"The problems facing English Avenue are not unique, they can be found in so many American cities and the residents of such neighborhoods too often lack the experience in terms of planning, architecture and the social sciences to be able to address them,” said Balfour. “Therefore it is the obligation of public institutions such as Georgia Tech not only to offer their expertise, but also to help put in place a system of self-support and, in cooperation with the middle and high schools, attract local young people to careers in the appropriate professions.” 

The Symposium highlighted existing efforts by Georgia Tech faculty, staff, and students to integrate service to the city into their research, teaching, and learning and how the Georgia Tech Westside Task Force and the Westside Community Alliance are coalescing those efforts. It reinforced the importance of leveraging current momentum and channeling the Institute’s efforts into a coherent and strategic model in order to experience the benefits that many of our competitor institutions who have moved in this direction are already realizing in a more robust way.   

Some key ideas brought forward during the symposium included:

  • Encouraging faculty to link outreach to their research, solving intellectual problems for long-term, sustainable engagement, and breaking down perceptions that outreach is always considered “service”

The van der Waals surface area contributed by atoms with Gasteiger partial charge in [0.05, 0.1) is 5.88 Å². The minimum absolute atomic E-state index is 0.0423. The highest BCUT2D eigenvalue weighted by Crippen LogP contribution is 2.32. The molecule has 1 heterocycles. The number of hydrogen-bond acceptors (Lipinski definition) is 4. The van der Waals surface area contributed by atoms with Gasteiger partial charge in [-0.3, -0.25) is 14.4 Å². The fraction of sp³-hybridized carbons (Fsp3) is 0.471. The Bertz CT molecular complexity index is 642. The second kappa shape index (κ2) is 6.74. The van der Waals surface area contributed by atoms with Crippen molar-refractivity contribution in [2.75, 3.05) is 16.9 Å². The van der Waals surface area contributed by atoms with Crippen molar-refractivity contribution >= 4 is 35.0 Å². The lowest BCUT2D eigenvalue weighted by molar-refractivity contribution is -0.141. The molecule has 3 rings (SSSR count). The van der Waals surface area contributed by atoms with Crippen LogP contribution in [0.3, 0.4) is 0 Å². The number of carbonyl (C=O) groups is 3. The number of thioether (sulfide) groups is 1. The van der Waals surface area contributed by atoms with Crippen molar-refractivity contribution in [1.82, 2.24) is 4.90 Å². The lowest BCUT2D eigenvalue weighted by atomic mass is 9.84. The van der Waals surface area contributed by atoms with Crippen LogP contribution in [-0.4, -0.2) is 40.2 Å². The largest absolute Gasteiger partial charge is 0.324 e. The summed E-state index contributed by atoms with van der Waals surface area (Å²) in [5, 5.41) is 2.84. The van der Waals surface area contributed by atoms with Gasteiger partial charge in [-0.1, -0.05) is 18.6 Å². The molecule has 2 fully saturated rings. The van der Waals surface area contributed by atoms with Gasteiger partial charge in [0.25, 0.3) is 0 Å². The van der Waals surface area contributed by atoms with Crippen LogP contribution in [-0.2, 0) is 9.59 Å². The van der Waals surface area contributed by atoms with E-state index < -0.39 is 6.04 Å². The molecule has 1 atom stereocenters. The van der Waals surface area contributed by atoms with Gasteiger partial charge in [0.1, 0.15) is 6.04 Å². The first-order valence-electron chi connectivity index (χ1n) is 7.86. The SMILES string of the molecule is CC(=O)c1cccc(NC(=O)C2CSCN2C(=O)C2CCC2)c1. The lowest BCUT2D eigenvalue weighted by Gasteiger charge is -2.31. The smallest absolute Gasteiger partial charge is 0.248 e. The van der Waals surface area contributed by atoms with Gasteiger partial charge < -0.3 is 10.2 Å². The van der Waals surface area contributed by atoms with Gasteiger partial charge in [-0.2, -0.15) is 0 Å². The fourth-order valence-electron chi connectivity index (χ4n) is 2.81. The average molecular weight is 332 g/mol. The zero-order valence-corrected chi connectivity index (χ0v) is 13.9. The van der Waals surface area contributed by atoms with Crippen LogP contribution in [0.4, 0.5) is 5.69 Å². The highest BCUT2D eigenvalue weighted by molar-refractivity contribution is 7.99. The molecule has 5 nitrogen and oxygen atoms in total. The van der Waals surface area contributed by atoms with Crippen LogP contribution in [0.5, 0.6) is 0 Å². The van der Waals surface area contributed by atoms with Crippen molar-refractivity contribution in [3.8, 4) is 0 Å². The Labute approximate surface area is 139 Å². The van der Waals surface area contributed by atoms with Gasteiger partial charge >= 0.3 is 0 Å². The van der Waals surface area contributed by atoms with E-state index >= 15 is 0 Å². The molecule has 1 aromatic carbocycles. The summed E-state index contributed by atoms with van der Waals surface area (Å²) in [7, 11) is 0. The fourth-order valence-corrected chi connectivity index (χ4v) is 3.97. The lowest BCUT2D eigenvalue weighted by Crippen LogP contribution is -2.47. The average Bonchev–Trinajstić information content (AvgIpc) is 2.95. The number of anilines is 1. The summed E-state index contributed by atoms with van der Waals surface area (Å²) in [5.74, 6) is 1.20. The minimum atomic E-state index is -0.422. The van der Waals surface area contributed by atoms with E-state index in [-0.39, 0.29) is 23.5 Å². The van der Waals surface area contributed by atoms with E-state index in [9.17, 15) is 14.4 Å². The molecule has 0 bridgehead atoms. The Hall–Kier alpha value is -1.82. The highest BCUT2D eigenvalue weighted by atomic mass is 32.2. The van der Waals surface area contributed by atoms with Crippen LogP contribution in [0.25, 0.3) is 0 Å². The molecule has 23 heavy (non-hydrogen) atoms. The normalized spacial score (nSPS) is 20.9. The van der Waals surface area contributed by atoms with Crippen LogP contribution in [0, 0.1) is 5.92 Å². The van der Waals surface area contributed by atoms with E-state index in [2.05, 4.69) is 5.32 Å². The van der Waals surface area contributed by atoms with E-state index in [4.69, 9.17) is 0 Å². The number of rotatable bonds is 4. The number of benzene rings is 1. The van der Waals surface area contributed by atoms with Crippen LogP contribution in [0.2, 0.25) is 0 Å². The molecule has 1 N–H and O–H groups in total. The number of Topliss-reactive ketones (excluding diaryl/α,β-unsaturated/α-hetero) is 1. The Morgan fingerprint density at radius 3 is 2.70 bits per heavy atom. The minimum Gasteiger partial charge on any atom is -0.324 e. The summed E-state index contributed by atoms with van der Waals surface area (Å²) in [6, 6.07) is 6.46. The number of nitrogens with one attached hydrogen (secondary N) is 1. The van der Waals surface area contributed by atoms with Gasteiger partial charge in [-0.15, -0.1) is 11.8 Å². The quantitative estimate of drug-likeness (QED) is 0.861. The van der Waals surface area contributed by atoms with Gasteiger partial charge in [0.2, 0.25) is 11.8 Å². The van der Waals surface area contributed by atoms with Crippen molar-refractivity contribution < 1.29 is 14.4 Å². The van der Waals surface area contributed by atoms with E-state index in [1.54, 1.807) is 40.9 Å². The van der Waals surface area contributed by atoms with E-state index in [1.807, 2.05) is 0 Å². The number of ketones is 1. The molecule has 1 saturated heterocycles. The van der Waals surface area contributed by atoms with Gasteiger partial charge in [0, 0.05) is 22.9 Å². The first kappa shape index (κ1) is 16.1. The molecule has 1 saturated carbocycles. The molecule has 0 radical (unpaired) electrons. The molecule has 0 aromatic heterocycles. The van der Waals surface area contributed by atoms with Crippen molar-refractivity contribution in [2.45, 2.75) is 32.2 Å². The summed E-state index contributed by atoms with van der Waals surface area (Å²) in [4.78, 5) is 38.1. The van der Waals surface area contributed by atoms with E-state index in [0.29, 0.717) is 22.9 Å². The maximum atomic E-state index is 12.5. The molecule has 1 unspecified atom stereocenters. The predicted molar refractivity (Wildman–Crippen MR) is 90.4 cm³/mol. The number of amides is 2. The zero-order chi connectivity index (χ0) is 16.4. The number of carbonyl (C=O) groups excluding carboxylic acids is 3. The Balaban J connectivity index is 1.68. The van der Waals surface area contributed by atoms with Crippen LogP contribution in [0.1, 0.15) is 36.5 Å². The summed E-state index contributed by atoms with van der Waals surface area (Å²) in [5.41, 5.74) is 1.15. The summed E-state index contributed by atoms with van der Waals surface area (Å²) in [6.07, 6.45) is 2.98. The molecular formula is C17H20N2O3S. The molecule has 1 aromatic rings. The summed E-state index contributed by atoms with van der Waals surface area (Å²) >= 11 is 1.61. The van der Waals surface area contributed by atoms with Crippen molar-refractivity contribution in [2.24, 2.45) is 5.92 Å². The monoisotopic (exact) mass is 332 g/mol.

• Giving civic partnerships better chances for longevity by pursuing more private and public funding, and leveraging Georgia Tech expertise to secure bigger partnerships
  • Advocating for community engagement to hold the same prominence as science and technology in the Institute’s core academic mission

Steven C. Swant, head of administration and finance who attended the symposium remarked, “We need to create an environment where we remove the obstacles and create incentives for faculty, students and staff to work with the community all around us.”

Hosted by Deans Royster and Balfour, the symposium was organized and moderated by Harley F. Etienne, professor in the Schools of City and Regional Planning & Public Policy.  Panelists included  Kamau Bobb, CEISMIC, Regents of the University System of Georgia, and Ivan Allen College of Liberal Arts; Emma Bones, Executive Chair, Community Service Council; Chris Burke, Director of Community Relations, Office of Government and Community Relations; T. Hugh Crawford, Associate Professor, Literature, Culture and Communication; Gregory Nobles, Director and Professor, Honors Program, History, Technology and Society; Charles Rudolph, Associate Professor, School of Architecture; Ellen Zegura, Professor, School of Computer Science; Kenneth Knoespel, School of Literature, Culture and Communication, Discussant.

Picture in the Photograph (l-r): Harley Etienne, Dean Balfour, Ira Harkavy, Dean Royster


  • Workflow Status: Published
  • Created By: Lauren Langley
  • Created: 02/22/2012
  • Modified By: Fletcher Moore
  • Modified: 10/07/2016